By Charles Abuede
Stanbic IBTC pulled out of the Bureau de Change (BDC) business following what it described as stringent regulatory changes and harsh business environment in the market.
Lack of liquidity in the currency market and heavy-handed interference by sector regulator, the Central Bank of Nigeria (CBN) has kept the BDC segment on edge, especially with attention focused on naira exchange rate across different windows of the market.
Stanbic IBTC Holdings, the parent company for all the subsidiary businesses, announced the discontinuation of its BDC subsidiary known asStanbic IBTC Bureau De Change Limited with ChidiOkezie, the company secretary, signing a disclosure statement to the Nigerian Stock Exchange, with effect from January 1 2021. The bank revealed that the purpose of the discontinuation is to repurpose the subsidiary for other ventures in the near future.
“Stanbic IBTC Holdings PLC wishes to announce that its Bureau De Change Subsidiary, Stanbic IBTC Bureau De Change Limited (‘Stanbic IBTC BDC’) has discontinued its Bureau de Change business with effect from 01 January 2021 by relinquishing its operating license.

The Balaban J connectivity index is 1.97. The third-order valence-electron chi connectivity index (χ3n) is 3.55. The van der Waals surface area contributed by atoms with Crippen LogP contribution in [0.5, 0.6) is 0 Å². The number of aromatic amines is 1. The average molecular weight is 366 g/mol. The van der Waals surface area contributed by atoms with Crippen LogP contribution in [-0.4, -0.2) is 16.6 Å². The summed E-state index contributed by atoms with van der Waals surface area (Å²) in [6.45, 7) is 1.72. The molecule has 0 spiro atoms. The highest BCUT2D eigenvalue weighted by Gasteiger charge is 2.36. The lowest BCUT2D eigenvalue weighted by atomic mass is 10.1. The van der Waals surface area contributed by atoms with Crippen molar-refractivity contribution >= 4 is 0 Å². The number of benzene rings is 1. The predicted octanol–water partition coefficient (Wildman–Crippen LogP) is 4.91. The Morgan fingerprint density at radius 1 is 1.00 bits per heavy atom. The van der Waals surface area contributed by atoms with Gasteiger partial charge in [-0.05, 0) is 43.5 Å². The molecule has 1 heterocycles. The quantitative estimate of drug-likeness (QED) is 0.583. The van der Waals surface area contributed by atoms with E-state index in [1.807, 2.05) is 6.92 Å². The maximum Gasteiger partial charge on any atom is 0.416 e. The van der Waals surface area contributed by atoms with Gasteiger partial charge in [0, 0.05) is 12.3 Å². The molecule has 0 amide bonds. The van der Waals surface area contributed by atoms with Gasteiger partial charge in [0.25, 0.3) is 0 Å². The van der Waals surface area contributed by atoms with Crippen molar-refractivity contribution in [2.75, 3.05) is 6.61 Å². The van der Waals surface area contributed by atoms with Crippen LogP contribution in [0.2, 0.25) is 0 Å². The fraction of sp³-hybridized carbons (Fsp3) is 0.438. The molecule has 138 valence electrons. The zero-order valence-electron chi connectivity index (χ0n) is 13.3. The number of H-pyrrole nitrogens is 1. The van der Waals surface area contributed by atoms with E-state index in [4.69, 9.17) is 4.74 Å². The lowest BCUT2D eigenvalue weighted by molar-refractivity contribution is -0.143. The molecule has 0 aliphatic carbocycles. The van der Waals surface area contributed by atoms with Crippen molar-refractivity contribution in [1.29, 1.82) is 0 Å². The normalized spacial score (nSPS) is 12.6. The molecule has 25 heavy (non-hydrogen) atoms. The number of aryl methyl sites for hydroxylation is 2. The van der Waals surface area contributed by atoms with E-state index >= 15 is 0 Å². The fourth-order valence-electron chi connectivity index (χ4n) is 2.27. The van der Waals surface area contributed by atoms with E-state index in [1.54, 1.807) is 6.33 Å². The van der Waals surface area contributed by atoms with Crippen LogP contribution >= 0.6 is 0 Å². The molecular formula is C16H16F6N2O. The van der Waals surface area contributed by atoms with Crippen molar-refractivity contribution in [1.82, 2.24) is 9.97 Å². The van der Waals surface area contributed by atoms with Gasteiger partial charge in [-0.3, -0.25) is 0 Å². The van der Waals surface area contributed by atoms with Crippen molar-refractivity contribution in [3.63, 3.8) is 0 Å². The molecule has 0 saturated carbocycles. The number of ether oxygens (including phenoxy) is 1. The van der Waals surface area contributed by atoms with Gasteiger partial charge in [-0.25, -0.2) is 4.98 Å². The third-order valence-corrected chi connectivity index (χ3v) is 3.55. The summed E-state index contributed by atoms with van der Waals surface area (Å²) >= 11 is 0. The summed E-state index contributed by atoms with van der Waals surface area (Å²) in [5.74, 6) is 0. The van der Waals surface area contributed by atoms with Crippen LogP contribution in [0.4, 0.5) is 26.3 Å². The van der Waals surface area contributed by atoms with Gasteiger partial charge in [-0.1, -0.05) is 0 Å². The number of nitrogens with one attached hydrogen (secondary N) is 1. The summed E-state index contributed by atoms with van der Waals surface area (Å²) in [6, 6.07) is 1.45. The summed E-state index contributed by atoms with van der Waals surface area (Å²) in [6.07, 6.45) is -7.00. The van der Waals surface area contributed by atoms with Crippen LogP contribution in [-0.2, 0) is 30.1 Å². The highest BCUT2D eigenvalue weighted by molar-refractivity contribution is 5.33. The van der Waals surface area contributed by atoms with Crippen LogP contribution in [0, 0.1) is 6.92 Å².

“The discontinuation of operations of the BDC business was primarily driven by changes in regulations, which now affords customers with the opportunity of purchasing foreign exchange (PTA and BTA) directly from Stanbic IBTC Bank at any of its branches nationwide. The intention is to repurpose this subsidiary for other business venture in the near future and stakeholders would be duly notified when all engagements have been concluded in this regard,” the statement reads.
What does this mean?
The decision by the full-service financial services group to relinquish its Bureau De Change business can be hinged on the fact that the BDC market has been facing a war of repatriation of the local currency, as well as ongoing sabotage in the sector despite several policies introduced by the apex bank to tackle the cases of foreign exchange sabotages in the bureau de change market.